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Rise in cost of Arabica may leave bitter taste for UAE’s coffee lovers

▶ Industry figures say only the most dedicated drinkers will be happy to pay more for a brew


The price of a cup of coffee could rise by as much as 20 per cent in six months, catering industry sources said.

Pressures on prices include a shortage of the Arabica bean, shipping restrictio­ns caused by the coronaviru­s pandemic and an increase in the cost of shipping containers from South America and Central Asia.

Extreme weather in Brazil, the world’s largest producer of Arabica, is another factor in the supply crisis after frosts wiped out a third of the crop there.

Alan Hardman, marketing manager for Dubai company Coffee Planet, said the average cost of the Arabica bean had almost doubled over the past year from $1 a pound (0.45 kilograms) to $1.80 and that will hit consumers’ pockets.

“It is inevitable we are going to see an increase of between 10 per cent and 20 per cent for the consumer in the next six months,” said Mr Hardman, whose company roasts the equivalent of 25 million cups of coffee each month.

“I also think that increase will stick around for the next couple of years at least. There are concerns the price could go up as high as $4 a pound next year, which will unfortunat­ely be passed on to the consumer.”

The Arabica bean is estimated to be used in 60 per cent of the coffee produced worldwide and is synonymous with speciality coffee – something the UAE market is renowned for.

The shortage resulted in some producers toying with the idea of turning to the Robusta bean, which is significan­tly cheaper than Arabica and commonly used in instant coffee.

However, Mr Hardman believes the market in the UAE will endure the price increase because of the popularity of Arabica coffee.

“People are not going to stop drinking coffee, as it has become a such a normal part of daily life across the globe and especially so in this region,” he said.

The coffee price increase comes as the industry tried to cope with the effects of the coronaviru­s pandemic.

“We saw about 40 per cent of the places we supplied close down and they have not reopened,” said Matt Toogood, owner of Dubai’s Raw Coffee Company, which supplies coffee to more than 350 companies in the UAE.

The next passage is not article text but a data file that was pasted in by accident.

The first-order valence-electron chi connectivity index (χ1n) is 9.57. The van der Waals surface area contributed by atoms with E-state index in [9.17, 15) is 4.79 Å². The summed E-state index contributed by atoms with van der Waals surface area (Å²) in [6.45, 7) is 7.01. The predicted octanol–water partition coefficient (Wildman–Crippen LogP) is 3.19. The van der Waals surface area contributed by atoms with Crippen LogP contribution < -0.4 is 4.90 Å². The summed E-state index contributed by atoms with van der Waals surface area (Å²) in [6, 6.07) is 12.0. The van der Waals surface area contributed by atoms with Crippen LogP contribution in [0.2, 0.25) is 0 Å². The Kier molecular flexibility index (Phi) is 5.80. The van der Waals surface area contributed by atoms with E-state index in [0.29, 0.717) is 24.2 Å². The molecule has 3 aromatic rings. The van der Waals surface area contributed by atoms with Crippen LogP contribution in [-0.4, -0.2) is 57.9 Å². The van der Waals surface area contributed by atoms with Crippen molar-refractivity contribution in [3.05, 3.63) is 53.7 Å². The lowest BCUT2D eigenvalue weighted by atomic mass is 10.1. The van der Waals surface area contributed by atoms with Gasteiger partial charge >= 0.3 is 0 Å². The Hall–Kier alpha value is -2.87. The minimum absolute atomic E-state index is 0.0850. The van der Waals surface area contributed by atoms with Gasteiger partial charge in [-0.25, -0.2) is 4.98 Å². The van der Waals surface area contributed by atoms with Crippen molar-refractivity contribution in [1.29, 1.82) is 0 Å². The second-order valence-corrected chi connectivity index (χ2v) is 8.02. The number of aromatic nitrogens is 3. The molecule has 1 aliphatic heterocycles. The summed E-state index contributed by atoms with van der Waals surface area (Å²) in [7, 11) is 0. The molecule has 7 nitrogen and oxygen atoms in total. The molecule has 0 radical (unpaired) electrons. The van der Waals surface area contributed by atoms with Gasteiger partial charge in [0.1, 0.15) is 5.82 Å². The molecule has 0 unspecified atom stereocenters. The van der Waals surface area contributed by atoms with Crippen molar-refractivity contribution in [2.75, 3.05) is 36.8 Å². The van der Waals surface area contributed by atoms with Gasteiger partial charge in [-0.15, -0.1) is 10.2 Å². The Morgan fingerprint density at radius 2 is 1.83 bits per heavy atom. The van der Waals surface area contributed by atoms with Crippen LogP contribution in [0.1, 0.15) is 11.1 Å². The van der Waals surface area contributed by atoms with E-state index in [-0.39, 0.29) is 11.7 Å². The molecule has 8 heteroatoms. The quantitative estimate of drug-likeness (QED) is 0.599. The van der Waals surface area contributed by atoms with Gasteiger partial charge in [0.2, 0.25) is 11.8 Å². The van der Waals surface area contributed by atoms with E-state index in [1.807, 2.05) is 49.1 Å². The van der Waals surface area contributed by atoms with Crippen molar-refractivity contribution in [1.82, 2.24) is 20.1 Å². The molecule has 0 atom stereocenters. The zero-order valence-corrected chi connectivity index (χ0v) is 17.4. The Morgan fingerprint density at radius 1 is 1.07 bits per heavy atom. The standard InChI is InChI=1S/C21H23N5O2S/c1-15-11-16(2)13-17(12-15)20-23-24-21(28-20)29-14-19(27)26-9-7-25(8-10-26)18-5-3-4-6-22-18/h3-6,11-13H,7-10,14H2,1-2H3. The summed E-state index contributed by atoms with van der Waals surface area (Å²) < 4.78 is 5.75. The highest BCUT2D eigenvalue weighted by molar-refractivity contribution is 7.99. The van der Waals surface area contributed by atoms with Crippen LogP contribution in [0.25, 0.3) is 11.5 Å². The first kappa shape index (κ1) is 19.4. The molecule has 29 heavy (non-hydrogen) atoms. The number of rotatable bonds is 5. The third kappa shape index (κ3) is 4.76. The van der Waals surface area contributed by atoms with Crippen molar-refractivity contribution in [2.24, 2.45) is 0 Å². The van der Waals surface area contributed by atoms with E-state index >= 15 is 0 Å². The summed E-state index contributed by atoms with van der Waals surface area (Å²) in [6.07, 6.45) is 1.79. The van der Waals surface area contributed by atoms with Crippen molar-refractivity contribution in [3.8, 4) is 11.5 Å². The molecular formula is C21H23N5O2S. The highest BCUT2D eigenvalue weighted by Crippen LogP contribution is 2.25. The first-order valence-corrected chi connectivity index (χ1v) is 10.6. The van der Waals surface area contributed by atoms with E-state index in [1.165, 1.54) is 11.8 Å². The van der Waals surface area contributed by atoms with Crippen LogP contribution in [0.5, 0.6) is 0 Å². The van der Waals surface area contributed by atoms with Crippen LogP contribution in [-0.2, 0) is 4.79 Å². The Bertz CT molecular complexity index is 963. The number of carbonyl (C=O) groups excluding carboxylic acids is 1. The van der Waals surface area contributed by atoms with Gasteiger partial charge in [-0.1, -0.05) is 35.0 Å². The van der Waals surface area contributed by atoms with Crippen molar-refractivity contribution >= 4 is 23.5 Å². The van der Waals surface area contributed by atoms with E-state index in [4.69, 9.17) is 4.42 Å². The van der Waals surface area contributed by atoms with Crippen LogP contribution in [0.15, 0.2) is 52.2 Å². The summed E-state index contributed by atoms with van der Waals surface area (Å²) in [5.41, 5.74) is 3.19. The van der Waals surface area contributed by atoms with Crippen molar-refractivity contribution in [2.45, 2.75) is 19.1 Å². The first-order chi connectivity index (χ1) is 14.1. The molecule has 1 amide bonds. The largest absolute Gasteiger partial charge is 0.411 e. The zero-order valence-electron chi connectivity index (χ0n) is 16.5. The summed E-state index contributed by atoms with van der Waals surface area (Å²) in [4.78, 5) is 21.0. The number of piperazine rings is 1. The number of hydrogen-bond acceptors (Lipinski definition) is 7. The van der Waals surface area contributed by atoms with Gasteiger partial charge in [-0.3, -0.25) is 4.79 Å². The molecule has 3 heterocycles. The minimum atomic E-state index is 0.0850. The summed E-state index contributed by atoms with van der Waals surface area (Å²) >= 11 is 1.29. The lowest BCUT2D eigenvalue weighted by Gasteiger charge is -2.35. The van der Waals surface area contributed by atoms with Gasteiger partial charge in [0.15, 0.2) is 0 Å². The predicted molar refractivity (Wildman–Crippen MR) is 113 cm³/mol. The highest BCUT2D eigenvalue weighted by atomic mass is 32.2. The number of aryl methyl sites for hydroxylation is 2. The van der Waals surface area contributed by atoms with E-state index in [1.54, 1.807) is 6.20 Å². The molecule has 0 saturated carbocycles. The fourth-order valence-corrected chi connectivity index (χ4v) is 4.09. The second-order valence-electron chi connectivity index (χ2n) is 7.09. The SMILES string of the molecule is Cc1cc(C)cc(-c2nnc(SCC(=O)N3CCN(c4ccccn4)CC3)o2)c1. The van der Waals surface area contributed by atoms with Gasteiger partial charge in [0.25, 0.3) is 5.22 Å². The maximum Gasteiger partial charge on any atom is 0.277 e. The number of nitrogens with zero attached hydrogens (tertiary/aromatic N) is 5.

One of the trends to emerge during the pandemic was for making coffee at home, which has made consumers more knowledgea­ble.

This means coffee shops will have to improve their game, especially if prices are going to increase, Mr Toogood said.

“There is a temptation for companies to reduce the standard of their coffee but keep charging premium prices, which is what I am worried will happen in a lot of cases,” he said.

“However, many consumers have spent time working out what makes good coffee and have gone back to the chain stores and are now expecting a better quality. For a long time, companies have tried to hide bad coffee by using loads of sugar.”

He said the budget end of the market is going to feel the impact of price increases as smaller companies will not be able to absorb them.

“The bottom end of the market is going to be 100 per cent affected because they have no way of avoiding it,” Mr Toogood said.

“Your cup of chai from the guy on the back of his bicycle is going to double because his costs have doubled.”

There is one upside, according to Mr Toogood.

“The coffee producers are going to be making more money,” he said. “The biggest problem we have had in the coffee industry over the last 10 years is [that] the farmers have not been paid enough. “In most cases, they have been surviving on the poverty line.”

Sixty per cent of all coffee comes from smallholde­r farmers with fewer than five hectares of land – about 12.5 million people.

Non-profit group Enveritas, which works to promote sustainabl­e coffee growing, estimates that at least 5.5 million of them live with an income below the internatio­nal poverty line of $3.20 a day.

But the increase in price may not matter to coffee-lovers as long as they have their morning cup.

The owner of another Dubaibased coffee franchise believes many customers know exactly what they want and are willing to pay for it.

“The coffee connoisseu­rs have always been happy to pay that little more for the extra quality,” said Kaniz Samir-Mostaffa, co-founder of Blk Cab Coffee, which charges up to Dh35 a cup.

Pressure on prices began with a shortage of beans, then the coronaviru­s hit retailers, and producers also felt the pinch

 ?? Reuters ?? Frosts in Brazil cost farmers of Arabica coffee one third of their crop
Reuters Frosts in Brazil cost farmers of Arabica coffee one third of their crop

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